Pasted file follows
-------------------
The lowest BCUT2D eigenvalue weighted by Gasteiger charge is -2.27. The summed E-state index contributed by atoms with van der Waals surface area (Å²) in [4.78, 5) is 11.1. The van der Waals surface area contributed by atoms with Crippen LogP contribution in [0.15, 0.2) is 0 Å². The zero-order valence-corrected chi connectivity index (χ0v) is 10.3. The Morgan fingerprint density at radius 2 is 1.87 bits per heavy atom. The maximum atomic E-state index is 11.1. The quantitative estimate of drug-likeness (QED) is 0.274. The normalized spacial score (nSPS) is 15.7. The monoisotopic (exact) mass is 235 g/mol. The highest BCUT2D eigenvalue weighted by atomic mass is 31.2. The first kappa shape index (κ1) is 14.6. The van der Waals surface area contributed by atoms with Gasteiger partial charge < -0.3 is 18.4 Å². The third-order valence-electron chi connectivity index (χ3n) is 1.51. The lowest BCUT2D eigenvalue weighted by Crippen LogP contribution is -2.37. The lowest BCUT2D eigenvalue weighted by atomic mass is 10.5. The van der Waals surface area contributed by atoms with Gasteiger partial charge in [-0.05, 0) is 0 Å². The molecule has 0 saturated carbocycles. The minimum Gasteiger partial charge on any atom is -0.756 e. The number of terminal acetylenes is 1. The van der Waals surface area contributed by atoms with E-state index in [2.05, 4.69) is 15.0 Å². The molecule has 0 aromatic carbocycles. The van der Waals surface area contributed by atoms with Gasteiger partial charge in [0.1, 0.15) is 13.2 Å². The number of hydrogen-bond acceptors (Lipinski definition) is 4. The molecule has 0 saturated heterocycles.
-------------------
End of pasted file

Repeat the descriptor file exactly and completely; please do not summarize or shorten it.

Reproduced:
The lowest BCUT2D eigenvalue weighted by Gasteiger charge is -2.27. The summed E-state index contributed by atoms with van der Waals surface area (Å²) in [4.78, 5) is 11.1. The van der Waals surface area contributed by atoms with Crippen LogP contribution in [0.15, 0.2) is 0 Å². The zero-order valence-corrected chi connectivity index (χ0v) is 10.3. The Morgan fingerprint density at radius 2 is 1.87 bits per heavy atom. The maximum atomic E-state index is 11.1. The quantitative estimate of drug-likeness (QED) is 0.274. The normalized spacial score (nSPS) is 15.7. The monoisotopic (exact) mass is 235 g/mol. The highest BCUT2D eigenvalue weighted by atomic mass is 31.2. The first kappa shape index (κ1) is 14.6. The van der Waals surface area contributed by atoms with Gasteiger partial charge < -0.3 is 18.4 Å². The third-order valence-electron chi connectivity index (χ3n) is 1.51. The lowest BCUT2D eigenvalue weighted by Crippen LogP contribution is -2.37. The lowest BCUT2D eigenvalue weighted by atomic mass is 10.5. The van der Waals surface area contributed by atoms with Gasteiger partial charge in [-0.05, 0) is 0 Å². The molecule has 0 saturated carbocycles. The minimum Gasteiger partial charge on any atom is -0.756 e. The number of terminal acetylenes is 1. The van der Waals surface area contributed by atoms with E-state index in [2.05, 4.69) is 15.0 Å². The molecule has 0 aromatic carbocycles. The van der Waals surface area contributed by atoms with Gasteiger partial charge in [0.1, 0.15) is 13.2 Å². The number of hydrogen-bond acceptors (Lipinski definition) is 4. The molecule has 0 saturated heterocycles.